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Chapter 7

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University of Ottawa
Dave Miranda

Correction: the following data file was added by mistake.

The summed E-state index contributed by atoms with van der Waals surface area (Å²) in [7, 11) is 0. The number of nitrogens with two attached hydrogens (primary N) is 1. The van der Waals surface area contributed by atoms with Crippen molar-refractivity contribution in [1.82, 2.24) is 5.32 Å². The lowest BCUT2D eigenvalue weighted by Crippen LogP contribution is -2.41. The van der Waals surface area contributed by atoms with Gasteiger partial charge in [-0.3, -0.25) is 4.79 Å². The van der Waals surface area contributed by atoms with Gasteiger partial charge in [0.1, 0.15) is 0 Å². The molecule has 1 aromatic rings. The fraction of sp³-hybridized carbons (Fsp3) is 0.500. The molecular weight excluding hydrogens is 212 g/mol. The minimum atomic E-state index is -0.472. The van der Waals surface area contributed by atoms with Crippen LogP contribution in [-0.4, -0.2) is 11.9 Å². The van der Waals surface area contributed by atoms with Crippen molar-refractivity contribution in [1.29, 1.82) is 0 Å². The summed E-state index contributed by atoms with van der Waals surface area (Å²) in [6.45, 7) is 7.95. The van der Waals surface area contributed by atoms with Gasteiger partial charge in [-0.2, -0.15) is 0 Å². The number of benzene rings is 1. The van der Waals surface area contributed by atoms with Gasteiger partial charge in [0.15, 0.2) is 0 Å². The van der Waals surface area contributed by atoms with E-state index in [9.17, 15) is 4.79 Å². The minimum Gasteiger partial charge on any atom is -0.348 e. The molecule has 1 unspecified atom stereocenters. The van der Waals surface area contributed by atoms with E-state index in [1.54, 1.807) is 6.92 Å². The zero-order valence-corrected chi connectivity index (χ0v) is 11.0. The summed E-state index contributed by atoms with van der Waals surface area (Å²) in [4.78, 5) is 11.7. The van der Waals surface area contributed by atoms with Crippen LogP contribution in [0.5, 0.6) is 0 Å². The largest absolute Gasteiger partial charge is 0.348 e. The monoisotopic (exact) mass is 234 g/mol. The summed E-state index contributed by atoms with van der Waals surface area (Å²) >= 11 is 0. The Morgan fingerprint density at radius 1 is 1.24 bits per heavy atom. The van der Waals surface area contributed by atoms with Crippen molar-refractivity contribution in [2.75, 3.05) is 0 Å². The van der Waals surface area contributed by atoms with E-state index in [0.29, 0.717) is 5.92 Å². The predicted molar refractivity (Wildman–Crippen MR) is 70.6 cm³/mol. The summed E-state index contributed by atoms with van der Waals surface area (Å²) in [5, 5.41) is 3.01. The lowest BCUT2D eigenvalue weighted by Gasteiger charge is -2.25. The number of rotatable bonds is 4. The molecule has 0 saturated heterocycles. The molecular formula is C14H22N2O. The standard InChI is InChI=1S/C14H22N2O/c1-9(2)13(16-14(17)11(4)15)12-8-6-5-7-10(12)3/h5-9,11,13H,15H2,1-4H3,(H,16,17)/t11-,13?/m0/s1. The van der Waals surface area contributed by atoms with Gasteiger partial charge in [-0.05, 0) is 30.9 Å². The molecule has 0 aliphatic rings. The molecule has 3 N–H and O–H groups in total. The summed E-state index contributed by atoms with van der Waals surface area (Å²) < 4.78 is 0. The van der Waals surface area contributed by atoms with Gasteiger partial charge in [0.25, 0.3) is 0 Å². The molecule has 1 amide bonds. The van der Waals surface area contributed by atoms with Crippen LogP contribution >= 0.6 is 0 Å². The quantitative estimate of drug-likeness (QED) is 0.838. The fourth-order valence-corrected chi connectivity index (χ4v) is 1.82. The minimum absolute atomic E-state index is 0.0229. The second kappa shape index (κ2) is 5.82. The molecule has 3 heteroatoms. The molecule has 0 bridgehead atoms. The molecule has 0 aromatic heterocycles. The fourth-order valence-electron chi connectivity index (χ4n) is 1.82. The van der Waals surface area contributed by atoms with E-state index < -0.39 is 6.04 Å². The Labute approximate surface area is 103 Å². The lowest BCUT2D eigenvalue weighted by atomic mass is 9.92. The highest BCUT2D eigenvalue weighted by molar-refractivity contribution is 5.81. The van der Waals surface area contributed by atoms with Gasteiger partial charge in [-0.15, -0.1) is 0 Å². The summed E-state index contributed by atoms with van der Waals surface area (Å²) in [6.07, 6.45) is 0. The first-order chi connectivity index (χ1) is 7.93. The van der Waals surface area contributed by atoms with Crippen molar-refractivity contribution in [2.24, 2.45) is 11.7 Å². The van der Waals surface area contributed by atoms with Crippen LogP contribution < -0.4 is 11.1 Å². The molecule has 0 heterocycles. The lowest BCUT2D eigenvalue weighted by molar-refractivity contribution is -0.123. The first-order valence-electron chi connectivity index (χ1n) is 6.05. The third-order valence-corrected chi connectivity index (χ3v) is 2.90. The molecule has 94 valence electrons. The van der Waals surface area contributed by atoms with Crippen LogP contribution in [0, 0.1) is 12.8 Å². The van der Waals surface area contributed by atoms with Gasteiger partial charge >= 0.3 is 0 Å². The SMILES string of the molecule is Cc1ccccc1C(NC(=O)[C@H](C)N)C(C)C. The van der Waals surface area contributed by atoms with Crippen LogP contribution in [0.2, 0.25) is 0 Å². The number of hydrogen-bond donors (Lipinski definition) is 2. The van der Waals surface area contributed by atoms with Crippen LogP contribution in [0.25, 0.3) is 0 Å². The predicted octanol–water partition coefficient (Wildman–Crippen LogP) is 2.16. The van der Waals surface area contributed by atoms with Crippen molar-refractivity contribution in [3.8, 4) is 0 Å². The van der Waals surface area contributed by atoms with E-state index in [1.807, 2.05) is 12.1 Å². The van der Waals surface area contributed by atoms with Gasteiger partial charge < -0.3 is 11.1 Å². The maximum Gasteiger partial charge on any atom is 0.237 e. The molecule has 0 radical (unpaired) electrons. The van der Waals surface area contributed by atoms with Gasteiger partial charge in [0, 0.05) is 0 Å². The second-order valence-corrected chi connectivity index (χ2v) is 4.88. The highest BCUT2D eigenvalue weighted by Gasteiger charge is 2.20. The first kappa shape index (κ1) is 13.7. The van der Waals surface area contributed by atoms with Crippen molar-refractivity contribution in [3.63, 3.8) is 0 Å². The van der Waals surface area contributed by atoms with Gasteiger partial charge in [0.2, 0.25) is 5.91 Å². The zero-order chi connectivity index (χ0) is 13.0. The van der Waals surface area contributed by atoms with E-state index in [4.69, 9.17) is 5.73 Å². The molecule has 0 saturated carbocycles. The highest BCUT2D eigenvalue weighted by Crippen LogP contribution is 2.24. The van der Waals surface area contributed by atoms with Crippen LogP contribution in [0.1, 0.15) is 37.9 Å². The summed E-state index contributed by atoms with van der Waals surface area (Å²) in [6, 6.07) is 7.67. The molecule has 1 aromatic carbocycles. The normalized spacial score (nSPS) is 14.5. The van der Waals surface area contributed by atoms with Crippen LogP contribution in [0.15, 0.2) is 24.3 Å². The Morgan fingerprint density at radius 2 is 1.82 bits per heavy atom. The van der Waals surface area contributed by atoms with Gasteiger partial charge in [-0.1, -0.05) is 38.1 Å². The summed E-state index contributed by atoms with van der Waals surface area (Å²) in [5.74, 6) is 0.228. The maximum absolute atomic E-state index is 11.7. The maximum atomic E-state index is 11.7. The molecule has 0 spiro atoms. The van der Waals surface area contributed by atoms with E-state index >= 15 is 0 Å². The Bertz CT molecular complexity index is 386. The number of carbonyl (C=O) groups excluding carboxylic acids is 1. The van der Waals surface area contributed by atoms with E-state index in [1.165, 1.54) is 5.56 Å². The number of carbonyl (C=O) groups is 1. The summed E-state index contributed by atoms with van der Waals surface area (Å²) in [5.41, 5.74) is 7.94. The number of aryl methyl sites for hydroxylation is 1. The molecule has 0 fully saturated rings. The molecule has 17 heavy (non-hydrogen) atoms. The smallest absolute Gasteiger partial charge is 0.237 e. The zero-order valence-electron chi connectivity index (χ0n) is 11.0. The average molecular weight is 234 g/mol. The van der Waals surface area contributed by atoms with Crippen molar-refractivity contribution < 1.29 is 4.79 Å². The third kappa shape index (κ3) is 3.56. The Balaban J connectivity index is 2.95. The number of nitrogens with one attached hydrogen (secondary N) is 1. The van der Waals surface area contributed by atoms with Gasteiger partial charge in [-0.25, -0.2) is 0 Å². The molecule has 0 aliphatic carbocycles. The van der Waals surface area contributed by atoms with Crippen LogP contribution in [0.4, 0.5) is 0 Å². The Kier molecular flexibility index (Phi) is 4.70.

Traits theories of personality:Allport, Eysenck, and Cattell Questions to be addressed in this chapter • Differences involved not only the substantive claims of the theories but he scientific database on which the theories rest • Trait theorists emphasize that a central feature of the sciences is measurement Aview of the trait theorists • There simply is no single individual – no one dominant figure, no prime mover – in the trait theories of personality • The foundation for trait psychology wer laid by three investigators whose work is of particular significant: GordonAlport, Raymond Cattell and Hans Eysenck • Much investigation centers around a theoretical perspective that endeavours to capitalize on the best aspects of the contibutions ofAllport, Cattell, and Eysenck Trait theory’s view of the person • Trait terms – words that describe peple’s typical styles of experience and action THE TRAIT CONCEPT • Personality traits refer to consistent patterns in the way individuals behave, feel and think • Trait terms, then, have two connotations: consistency and distinctiveness. By consistency, we mean that the trait describes a regularity in the person’s behaviours • Distinctiveness: the trait theorist is concerned primarily with psychological characteristics in which people differ – features that therefore make one person distinct compared to others. Trait theorists of personality are interested in traits for which there are significant differences among people • People possess psychological qualities that endure, almost regardless of time and place Trait theory’s view of the science of personality SCIENTIFIC FUNCTIONS SERVED BY TRAIT CONSTRUCTS • Trait therorists use trait constructs to serve at lest two and sometimes three scientific functions: description, prediction and explanation Description • Most traits theorists do not seek just to describe individual people, one at a time; rather, they try to establish an overall descriptive scheme within which any and all persons can be described • Taxonomy: is a scientist’s way of classifying the things being studied • A trait taxonomy is a way of classifying people according to their characteristic, average types of experience and action Prediction • You can predict things. People with different levels of a given personality trait may differ predictably in their everyday behaviour Explanation • Not all trait psychologists use trait terms to accomplish the third scientific function: explanation • There is no one trait theory. The trait theories are a family of interrelated, but not identical perspectives. Trait theories of personality: basic perspectives shared by trait theorists • The most basic assumption is that people possess broad predispositions, called traits, to respond in particular ways • It is assumed that personality can be characterized in terms of an individual’s consistent likelihood of behaving feeling, or thinking in a particular way • All trait theorists agree that these generalized tendencies to act in one versus another manner are the fundamental building blocks of personality • Psychoanalysis, as well as other personality theories we will cover later in this text, recognize that there may be highly indirect relations between overt behaviour and underlying personality characteristics. In contrasts, the research procedures of trait theory assume that overt behaviour and underlying traits are linked in a more direct, one- to-one manner. • Human behaviour and personality can be organized into a hierarchy (Hans Eysench) • Eysench suggested that, at its simplest level, behaviour can be considered in terms of specific responses. However, some of these responses are linked together and form more general habits • Trait theories suggest that people display broad predispositions to respond in certain ways, that these dispositions are organized in a hierarchical manner, and that the trait concept can be a foundation for a scientific theory of personality The trait theory of Gordon W.All Port (1897-1967) • History remembers Allport as much for the issues he raised and the principles he emphasized than for a particular theory he created • Allport believe that traits are the basic units of personality. According to him, traits actually exist and are based in the nervous system. They represent generalized personality dispositions that account for regularities in the functioning of a person across situations and over time. Traits can be defined by three properties o Frequency o Intensity o Range of situations TRAITS: PESONALITY STRUCUTRE IN ALLPORT’S THEORY • They defined traits as “generalized and personalized determining tendencies – consistent and stable modes of an individual’s adjustment to his environment • Traits are different from psychological states or behavioural activities that are temporary and induced by external circumstances • Three catagories: traits, states and activities • A cardinal trait expresses a disposition that is so pervasive and outstanding in a person’s life that virtually every act is traceable to its influence • Central traits express dispositions that cover a more limited range of situations than is true for cardinal traits. Secondary dispositions are traits that are the least conspicuous, generalized, and consistent. In other words, people possess traits with varying degrees of significance and generality • He recognized that “traits are often aroused in one situation and not in another” • According to Allport, both trait and situation concepts are necessary to understand behaviour. The trait concept is necessary to explain the consistency of behaviour, whereas recognizing the importance of the situation is necessary to explain the variability of behaviour. FUNCTIONALAUTONOMY • Functional autonomy of human motives, this means that although the motives of an adult may have their root in the tension-reducing motives of the child IDIOGRAPHIC RESEARCH • a final distinguishing feature of Allport’s contributions is his emphasis on the uniqueness of the individual • an idiographic strategy focuses on the potentially unique individual. • In-depth studies of individual persons are viewed as a path for learning about people generally. This approach contrasts with that of other trait theorists, who generally adopt nomothetic procedures in which large number of individuals are described in terms of a common, universal set of personality traits. • Idiographic research highlights the pattern and organization of multiple traits within a person rather than a person’s standing, relative to others, on isolated trait variables. COMMENT ONALLPORT • Allport’s empirical contributions were limited. He clarified the trait concept but did little research to establish its utility. He believed that many traits were hereditary but conducted no research on their genetic basis. He documented that people display distinctive patterns of trait-related behaviour and that traits interact with situational influences, but provided no detailed processing that could explain these observations • Allport’s idiographic emphasis partly backfired - antiscientific thinking that the studye of individual idiosyncrasies conflicted with science’s search for general laws. • Instead, contrary to Allport’s suggestions, they studied populations of individuals and tried to identify the most important individual differences in the population at large Identifying primary trait dimension: factor analysis • With the exception of Allport, trait psychologists generally have tried to identify a universal set of traits, that is, a set of traits that everyone possesses to a greater or lesser degree • Identifying a set of basic, universal traits is a scientific challenge that is fundamental to the history of trait theories of personality • There seem to be so many traits • Some traits go together, that they tend to co-occur • Psychological traits also co-occur • Intuition tells us that certain traits co-occur, which suggests that some traits may be manifestations of other more basic traits • The tool that trait theorists have relied on is a statistical technique. The technique is called factor analysis. Factor analysis is a statistical tool for summarizing the ways in which a large number of variables go together, or co-occur • Large clusters of items might be correlated in this manner. These clusters might reflect the influence of an underlying factor, that is, something that is responsible for the correlations among the items (in the way that height is responsible for the correlations among long leg, long arm, and so on, in our previous examples). Factor analysis identifies these patterns, or clusters, or correlations • Factor analysis is a technique of mathematical statistics, not psychology • Factor analysis is of the greatest important to trait theories. It is the tool they use to identify the structures of personality • Rather than relying on intuition to identify personality structures, the trait theorist relies on an objective statistical procedure factor analysis The Factor analytic trait theory of Raymond B. Cattell (1905 – 1998) • Cattell recognized the important to scientific advance of having a taxonomy of “basic elements” such as the periodic table of elements that is foundational to work in the physical sciences. Cattell judged that factor analysis could yield a set of basic psychological elements that would be foundational to personality psychology SURFACE AND SOURCE TRAITS: PERSONALITY STRUCUTRE IN CATTELL’S THEORY • One distinction differentiates surface traits from source traits. Surface and source traits represent different levels of analysis; in this regard, Cattell relied on the idea that ther are hierarchical relations among trait concepts. Surface traits represent behavioural tendencies that are literally superficial: they exist “on the surface” and can be observed • Cattell sought to identify source traits, that is, internal psychological structures that were the source, or underlying cause, of observed inter-correlation